Who says that present-day jazz is cold and calculated, lacking in feeling? Here comes pianist Fred Hersch to prove that notion is a lie.
Hersch, who brings his trio to the Folly Theater on Saturday, plays smart and passionate music that’s fairly described as contemplative, even when it isn’t quiet. It’s direct, always searching for beauty, and fully aware that neither directness nor beauty is easy.
Best of all, Hersch’s music is always concerned with emotional effect — whether he’s playing standards or originals, and even when he’s pushing slightly beyond the usual harmonic and rhythmic comfort zones.
His trio — with, at last report, bassist John Hebert and drummer Eric McPherson — is the logical continuation of the trio explorations set in motion by Bill Evans more than 50 years ago, where all three players are equal partners in the discussion. It’s a brilliantly interactive band. And when he plays with it, Hersch, now approaching 60, sounds as if he’s developed into a true master.
In Hersch’s case, the biographical facts almost threaten to overwhelm the art. He served apprenticeships with some of the finest players and singers in jazz before building his own ambitious career as leader and composer. He’s been a Guggenheim fellow and a Grammy nominee. He’s also been an AIDS patient for decades, and a vocal activist on behalf of AIDS services. The disease came close to taking his life in 2008, when he spent two months in a coma.
His comeback has been more than impressive — he’s done some of his strongest work since 2008, including an evening-length theater piece called “My Coma Dreams.” (Remember that AIDS activism slogan, “Silence equals death”? There will be no silence from Hersch.) And his piano work, whatever the context, is as strong as ever.
Hersch doesn’t let anything overshadow the music, and his playing provides one of the most lyrical experiences in jazz today. His trio’s appearance is bound to be one of the jazz highlights of the year.
A lesson in big bands
As an educator, sax virtuoso Hal Melia has been a big help in keeping the Kansas City jazz scene healthy. He left town for other opportunities about a decade ago, but his students are now playing professionally all over town — and it’s great to welcome him back for a guest spot with the Kansas City Jazz Orchestra on Friday.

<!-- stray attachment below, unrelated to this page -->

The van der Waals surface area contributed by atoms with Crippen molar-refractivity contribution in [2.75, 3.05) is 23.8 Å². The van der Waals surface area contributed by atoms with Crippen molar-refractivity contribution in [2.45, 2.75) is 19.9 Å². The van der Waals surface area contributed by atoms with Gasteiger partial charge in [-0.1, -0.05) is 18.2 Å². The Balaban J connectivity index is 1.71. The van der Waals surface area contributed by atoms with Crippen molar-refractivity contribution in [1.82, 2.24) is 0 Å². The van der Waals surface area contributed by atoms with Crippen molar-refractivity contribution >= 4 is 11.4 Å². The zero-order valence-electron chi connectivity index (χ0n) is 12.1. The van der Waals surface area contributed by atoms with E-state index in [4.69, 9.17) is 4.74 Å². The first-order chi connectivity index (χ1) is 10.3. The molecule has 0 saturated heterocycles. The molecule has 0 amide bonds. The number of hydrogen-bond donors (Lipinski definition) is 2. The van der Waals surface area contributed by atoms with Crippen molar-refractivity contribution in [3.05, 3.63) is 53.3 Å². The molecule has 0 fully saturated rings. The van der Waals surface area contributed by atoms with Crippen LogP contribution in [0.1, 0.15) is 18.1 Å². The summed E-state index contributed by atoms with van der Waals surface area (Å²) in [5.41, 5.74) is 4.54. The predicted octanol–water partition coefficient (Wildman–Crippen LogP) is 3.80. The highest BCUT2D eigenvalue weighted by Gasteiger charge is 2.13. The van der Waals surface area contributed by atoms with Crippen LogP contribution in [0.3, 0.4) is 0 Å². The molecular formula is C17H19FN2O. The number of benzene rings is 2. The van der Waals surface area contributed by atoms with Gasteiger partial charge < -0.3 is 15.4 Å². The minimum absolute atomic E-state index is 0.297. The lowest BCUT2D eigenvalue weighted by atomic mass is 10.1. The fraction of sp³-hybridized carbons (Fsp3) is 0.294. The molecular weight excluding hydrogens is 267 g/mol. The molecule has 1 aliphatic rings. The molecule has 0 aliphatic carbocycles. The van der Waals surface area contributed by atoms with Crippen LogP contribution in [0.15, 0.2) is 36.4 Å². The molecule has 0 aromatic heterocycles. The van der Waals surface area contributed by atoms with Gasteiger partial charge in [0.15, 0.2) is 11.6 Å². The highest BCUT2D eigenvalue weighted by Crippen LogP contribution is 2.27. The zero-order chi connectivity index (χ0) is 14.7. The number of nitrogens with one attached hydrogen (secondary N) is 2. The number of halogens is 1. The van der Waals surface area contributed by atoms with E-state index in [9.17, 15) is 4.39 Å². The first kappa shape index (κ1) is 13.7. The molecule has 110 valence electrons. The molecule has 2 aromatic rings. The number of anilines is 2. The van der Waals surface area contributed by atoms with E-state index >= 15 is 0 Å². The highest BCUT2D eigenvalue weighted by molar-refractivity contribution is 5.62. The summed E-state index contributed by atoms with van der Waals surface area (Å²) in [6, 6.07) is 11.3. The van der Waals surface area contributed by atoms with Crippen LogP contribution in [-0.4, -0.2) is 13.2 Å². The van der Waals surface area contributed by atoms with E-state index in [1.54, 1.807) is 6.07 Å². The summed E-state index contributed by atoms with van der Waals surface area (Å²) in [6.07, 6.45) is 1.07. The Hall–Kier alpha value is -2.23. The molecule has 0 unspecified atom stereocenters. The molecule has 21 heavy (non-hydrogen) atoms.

Melia and the band, under the direction of Clint Ashlock, will explore the “Evolution of the Big Band.” The program starts at the beginnings with Fletcher Henderson and Duke Ellington, doesn’t ignore the Kansas City evolution of Count Basie and Jay McShann, then blasts off into the territory of Stan Kenton, Thad Jones and Maria Schneider.
▪ Don’t forget singer Marilyn Maye’s gig with the Kansas City Symphony, at 7 p.m. Thursday at Helzberg Hall in the Kauffman Center for the Performing Arts. Tickets are $35 and up. Call 816-471-0400 or visit kcsymphony.org.
▪ Drummer Grisha Alexiev appears with guitarist Ron Carlson’s group at noon Thursday on the Jazz by the Lake series at Kansas City Kansas Community College, in the conference center next to the campus lake.
▪ The Blue Room, 1600 E. 18th St., has singer and multi-instrumentalist Lester “Duck” Warner and his band at 7 p.m. Thursday; the Chicago Black Folk Art Trio, featuring alto saxophonist Dennis Winslett, bassist Darius Savage and drummer Vincent Davis, at 8:30 p.m. Friday; and singer Ida McBeth at 8:30 p.m. Saturday. The Jazz Disciples are in charge of the Monday jam, at 7 p.m.
▪ Highlights at the Broadway Jazz Club, 3601 Broadway, include the smooth-jazz band Dreaming in Colour at 6 p.m. Thursday; a CD release event for the band Shades of Jade and the group’s disc “Fingerprinted Memories” at 7 p.m. Friday; singer Kelley Gant at 7 p.m. Saturday; and the Sons of Brasil at 6 p.m. Wednesday.
▪ Highlights at the Green Lady Lounge, 1809 Grand Blvd., include vibraphonist Peter Schlamb’s trio at 9 p.m. Thursday; guitarist Steve Gray’s group at 8:30 p.m. Friday; pianist Eddie Moore and the Outer Circle at 6 p.m. Saturday, followed by organist Ken Lovern’s OJT plus trumpeter Hermon Mehari at 10 p.m.; the Foundation 627 Big Band at 8 p.m. Sunday; bassist Karl McComas-Reichl’s trio at 9 p.m. Monday; keyboardist Bram Wijnands and his B3 Bombers at 9 p.m. Tuesday; and OJT again at 9 p.m. Wednesday.
▪ The People’s Liberation Big Band of Greater Kansas City performs at 8 p.m. Sunday on the alternative jazz series at the RecordBar, 1020 Westport Road.